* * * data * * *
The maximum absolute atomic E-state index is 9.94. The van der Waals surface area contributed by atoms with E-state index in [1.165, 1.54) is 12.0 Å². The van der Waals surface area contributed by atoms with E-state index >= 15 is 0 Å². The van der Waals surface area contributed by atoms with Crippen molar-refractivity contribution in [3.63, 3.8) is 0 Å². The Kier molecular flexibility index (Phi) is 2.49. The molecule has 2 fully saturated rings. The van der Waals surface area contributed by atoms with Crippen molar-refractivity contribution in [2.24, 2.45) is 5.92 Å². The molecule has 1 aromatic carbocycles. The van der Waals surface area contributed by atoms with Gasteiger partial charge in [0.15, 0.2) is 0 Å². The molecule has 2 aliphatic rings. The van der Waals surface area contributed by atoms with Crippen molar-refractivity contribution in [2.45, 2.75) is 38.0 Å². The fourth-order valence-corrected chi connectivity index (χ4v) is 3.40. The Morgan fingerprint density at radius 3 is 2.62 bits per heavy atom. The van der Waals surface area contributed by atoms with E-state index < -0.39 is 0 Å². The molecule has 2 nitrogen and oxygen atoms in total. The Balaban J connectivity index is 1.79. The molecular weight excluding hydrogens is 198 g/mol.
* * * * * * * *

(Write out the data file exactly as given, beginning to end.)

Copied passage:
The maximum absolute atomic E-state index is 9.94. The van der Waals surface area contributed by atoms with E-state index in [1.165, 1.54) is 12.0 Å². The van der Waals surface area contributed by atoms with E-state index >= 15 is 0 Å². The van der Waals surface area contributed by atoms with Crippen molar-refractivity contribution in [3.63, 3.8) is 0 Å². The Kier molecular flexibility index (Phi) is 2.49. The molecule has 2 fully saturated rings. The van der Waals surface area contributed by atoms with Crippen molar-refractivity contribution in [2.24, 2.45) is 5.92 Å². The molecule has 1 aromatic carbocycles. The van der Waals surface area contributed by atoms with Gasteiger partial charge in [0.15, 0.2) is 0 Å². The molecule has 2 aliphatic rings. The van der Waals surface area contributed by atoms with Crippen molar-refractivity contribution in [2.45, 2.75) is 38.0 Å². The fourth-order valence-corrected chi connectivity index (χ4v) is 3.40. The Morgan fingerprint density at radius 3 is 2.62 bits per heavy atom. The van der Waals surface area contributed by atoms with E-state index < -0.39 is 0 Å². The molecule has 2 nitrogen and oxygen atoms in total. The Balaban J connectivity index is 1.79. The molecular weight excluding hydrogens is 198 g/mol.